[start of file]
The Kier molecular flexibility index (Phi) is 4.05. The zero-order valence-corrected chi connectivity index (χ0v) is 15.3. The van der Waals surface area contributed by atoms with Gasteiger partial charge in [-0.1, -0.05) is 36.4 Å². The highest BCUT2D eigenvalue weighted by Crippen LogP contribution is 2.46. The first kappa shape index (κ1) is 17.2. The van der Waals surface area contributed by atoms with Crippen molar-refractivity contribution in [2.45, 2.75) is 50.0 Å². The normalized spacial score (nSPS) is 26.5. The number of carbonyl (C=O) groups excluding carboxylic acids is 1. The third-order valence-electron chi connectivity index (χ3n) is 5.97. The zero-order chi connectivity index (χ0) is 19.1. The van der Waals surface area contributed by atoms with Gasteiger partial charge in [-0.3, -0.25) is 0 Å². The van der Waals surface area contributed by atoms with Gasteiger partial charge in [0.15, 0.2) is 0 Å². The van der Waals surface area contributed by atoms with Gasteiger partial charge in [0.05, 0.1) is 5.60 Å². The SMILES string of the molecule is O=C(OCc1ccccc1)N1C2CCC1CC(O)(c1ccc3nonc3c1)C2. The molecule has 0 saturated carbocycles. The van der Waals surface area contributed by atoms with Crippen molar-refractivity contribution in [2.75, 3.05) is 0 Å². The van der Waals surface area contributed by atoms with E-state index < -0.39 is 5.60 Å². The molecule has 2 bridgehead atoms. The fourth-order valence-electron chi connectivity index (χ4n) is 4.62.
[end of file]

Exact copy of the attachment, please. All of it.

The Kier molecular flexibility index (Phi) is 4.05. The zero-order valence-corrected chi connectivity index (χ0v) is 15.3. The van der Waals surface area contributed by atoms with Gasteiger partial charge in [-0.1, -0.05) is 36.4 Å². The highest BCUT2D eigenvalue weighted by Crippen LogP contribution is 2.46. The first kappa shape index (κ1) is 17.2. The van der Waals surface area contributed by atoms with Crippen molar-refractivity contribution in [2.45, 2.75) is 50.0 Å². The normalized spacial score (nSPS) is 26.5. The number of carbonyl (C=O) groups excluding carboxylic acids is 1. The third-order valence-electron chi connectivity index (χ3n) is 5.97. The zero-order chi connectivity index (χ0) is 19.1. The van der Waals surface area contributed by atoms with Gasteiger partial charge in [-0.3, -0.25) is 0 Å². The van der Waals surface area contributed by atoms with Gasteiger partial charge in [0.15, 0.2) is 0 Å². The van der Waals surface area contributed by atoms with Gasteiger partial charge in [0.05, 0.1) is 5.60 Å². The SMILES string of the molecule is O=C(OCc1ccccc1)N1C2CCC1CC(O)(c1ccc3nonc3c1)C2. The molecule has 0 saturated carbocycles. The van der Waals surface area contributed by atoms with Crippen molar-refractivity contribution in [2.75, 3.05) is 0 Å². The van der Waals surface area contributed by atoms with E-state index < -0.39 is 5.60 Å². The molecule has 2 bridgehead atoms. The fourth-order valence-electron chi connectivity index (χ4n) is 4.62.